I thought you might want to see what a Tek 7934 looks like when it is taken all apart. The photo was uploaded to the Photos section of this list. This photo was taken 2 days ago, and since then I've made good progress in putting is all back together. All of the front panel switches and cables are connected correctly and scoped out. The top and bottom are mated together, but the remaining cables between top and bottom have yet to be connected.
I am taking this very slowly and so far so good. Of course the final test will be, does it work. On the faulty power supply issue that started all of this madness, there is also some good progress.
It turns out there was a short on one of the main switching transistors. Q40. There is a small insulated bushing that fastens this transistor to the heat sink. The heat sink is not at ground potential, it floats at the negative terminal of the bridge rectifier which is fed from the AC line. the external finned heat sink is at ground but there is a a mylar insulator sheet between the external fins and the power supply sub-chassis. It took me several days to work up enough courage to start removing components. It also turns out that my previous post about a faulty programmable unijunction transistor was INCORRECT. The symptom overall was that the inverter would not start. Troubleshooting the power supply showed that with a negative lead on TP46 and the positive lead on the cathode of CR38 the voltage would never rise above 10 volts DC. I am using a 7A22 differential plug in with my Tek 7603 to make these measurements. I finally lifted the cathode end of CR49 and the path to the short was detected, because now the voltage on the cathode of CR38 would rise above the previously mentioned 10 volts. It was also confirmed with ohm meter readings.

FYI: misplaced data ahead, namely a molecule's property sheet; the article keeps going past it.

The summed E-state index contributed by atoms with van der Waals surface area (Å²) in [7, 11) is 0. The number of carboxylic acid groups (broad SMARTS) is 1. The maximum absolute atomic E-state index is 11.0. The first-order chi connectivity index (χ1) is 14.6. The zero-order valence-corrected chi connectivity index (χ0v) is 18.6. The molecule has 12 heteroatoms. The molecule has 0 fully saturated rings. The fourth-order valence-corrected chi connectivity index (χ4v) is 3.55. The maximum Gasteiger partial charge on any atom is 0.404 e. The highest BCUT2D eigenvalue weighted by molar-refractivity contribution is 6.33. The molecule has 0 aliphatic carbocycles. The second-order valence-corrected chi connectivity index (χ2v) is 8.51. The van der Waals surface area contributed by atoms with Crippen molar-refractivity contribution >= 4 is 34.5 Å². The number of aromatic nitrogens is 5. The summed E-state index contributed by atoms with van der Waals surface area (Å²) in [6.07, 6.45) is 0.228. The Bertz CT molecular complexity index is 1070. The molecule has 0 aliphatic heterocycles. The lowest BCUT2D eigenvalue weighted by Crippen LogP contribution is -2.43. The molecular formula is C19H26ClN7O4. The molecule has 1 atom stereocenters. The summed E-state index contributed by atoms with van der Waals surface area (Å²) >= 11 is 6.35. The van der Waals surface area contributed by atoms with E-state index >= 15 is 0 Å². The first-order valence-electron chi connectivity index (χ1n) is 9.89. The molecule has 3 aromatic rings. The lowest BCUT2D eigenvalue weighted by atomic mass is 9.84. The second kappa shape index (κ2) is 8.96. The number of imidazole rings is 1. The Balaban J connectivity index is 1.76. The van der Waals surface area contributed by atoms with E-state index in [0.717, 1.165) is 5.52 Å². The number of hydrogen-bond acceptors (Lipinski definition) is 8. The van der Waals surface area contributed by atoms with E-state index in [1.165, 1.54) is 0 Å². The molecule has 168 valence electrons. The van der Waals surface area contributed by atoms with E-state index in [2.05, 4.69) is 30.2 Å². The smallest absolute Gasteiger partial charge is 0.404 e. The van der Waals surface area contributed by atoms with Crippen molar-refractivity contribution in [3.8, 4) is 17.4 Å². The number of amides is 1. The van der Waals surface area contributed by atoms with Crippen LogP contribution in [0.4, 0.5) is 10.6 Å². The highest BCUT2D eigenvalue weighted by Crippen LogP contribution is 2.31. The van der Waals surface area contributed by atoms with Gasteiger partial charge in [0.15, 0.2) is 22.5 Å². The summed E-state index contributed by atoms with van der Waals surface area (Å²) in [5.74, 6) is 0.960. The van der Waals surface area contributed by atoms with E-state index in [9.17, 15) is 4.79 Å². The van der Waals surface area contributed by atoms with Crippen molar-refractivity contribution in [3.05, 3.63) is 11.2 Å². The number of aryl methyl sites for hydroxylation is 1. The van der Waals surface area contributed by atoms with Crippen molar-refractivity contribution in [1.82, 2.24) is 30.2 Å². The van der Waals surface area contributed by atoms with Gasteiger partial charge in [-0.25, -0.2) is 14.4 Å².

All of this troubleshooting is being done with a variac feeding the AC line to the 7934 power supply. The variac is very important to limit the line voltage and prevent the supply from going into tick mode. All of the loads are disconnected while I am testing.
One very important thing that I didn't pay to much attention to, caused me to overlook these transistors in the first place. The troubleshooting steps listed in the service manual, specifically indicate to remove Q34 and Q40 and test them separately, I did in circuit ohm meter tests and it did not show the short. The short is actually a high resistance short, just enough to prevent the starting circuit from working, but not enough to detect via in circuit ohm meter testing.
Lesson for self. Read the service manual and follow it religiously.
Onward and Upward,